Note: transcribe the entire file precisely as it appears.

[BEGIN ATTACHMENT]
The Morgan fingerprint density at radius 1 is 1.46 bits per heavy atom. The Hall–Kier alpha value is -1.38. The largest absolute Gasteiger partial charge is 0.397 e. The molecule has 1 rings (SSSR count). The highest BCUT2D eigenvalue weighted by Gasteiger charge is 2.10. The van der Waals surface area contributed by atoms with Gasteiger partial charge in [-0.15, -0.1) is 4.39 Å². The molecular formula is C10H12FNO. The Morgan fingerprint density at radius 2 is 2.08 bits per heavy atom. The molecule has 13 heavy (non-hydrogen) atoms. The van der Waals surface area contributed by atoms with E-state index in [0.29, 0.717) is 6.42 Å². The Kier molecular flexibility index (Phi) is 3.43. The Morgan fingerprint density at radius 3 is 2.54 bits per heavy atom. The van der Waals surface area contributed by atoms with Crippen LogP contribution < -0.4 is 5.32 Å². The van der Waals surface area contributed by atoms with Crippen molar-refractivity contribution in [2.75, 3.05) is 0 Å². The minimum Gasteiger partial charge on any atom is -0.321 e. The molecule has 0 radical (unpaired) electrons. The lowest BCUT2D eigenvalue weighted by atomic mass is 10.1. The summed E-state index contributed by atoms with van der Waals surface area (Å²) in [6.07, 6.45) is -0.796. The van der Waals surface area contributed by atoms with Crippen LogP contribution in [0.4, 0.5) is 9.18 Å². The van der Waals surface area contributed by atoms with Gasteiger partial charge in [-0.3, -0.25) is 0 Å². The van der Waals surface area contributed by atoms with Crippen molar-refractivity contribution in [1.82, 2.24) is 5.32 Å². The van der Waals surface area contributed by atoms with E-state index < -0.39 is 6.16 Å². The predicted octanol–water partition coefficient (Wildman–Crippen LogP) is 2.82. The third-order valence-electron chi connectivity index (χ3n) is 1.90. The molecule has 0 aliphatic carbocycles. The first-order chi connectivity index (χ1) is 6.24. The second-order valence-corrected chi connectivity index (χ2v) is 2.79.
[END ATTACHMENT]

The Morgan fingerprint density at radius 1 is 1.46 bits per heavy atom. The Hall–Kier alpha value is -1.38. The largest absolute Gasteiger partial charge is 0.397 e. The molecule has 1 rings (SSSR count). The highest BCUT2D eigenvalue weighted by Gasteiger charge is 2.10. The van der Waals surface area contributed by atoms with Gasteiger partial charge in [-0.15, -0.1) is 4.39 Å². The molecular formula is C10H12FNO. The Morgan fingerprint density at radius 2 is 2.08 bits per heavy atom. The molecule has 13 heavy (non-hydrogen) atoms. The van der Waals surface area contributed by atoms with E-state index in [0.29, 0.717) is 6.42 Å². The Kier molecular flexibility index (Phi) is 3.43. The Morgan fingerprint density at radius 3 is 2.54 bits per heavy atom. The van der Waals surface area contributed by atoms with Crippen LogP contribution < -0.4 is 5.32 Å². The van der Waals surface area contributed by atoms with Crippen molar-refractivity contribution in [2.75, 3.05) is 0 Å². The minimum Gasteiger partial charge on any atom is -0.321 e. The molecule has 0 radical (unpaired) electrons. The lowest BCUT2D eigenvalue weighted by atomic mass is 10.1. The summed E-state index contributed by atoms with van der Waals surface area (Å²) in [6.07, 6.45) is -0.796. The van der Waals surface area contributed by atoms with Crippen LogP contribution in [0.4, 0.5) is 9.18 Å². The van der Waals surface area contributed by atoms with Gasteiger partial charge in [-0.3, -0.25) is 0 Å². The van der Waals surface area contributed by atoms with Crippen molar-refractivity contribution in [1.82, 2.24) is 5.32 Å². The van der Waals surface area contributed by atoms with E-state index < -0.39 is 6.16 Å². The predicted octanol–water partition coefficient (Wildman–Crippen LogP) is 2.82. The third-order valence-electron chi connectivity index (χ3n) is 1.90. The molecule has 0 aliphatic carbocycles. The first-order chi connectivity index (χ1) is 6.24. The second-order valence-corrected chi connectivity index (χ2v) is 2.79.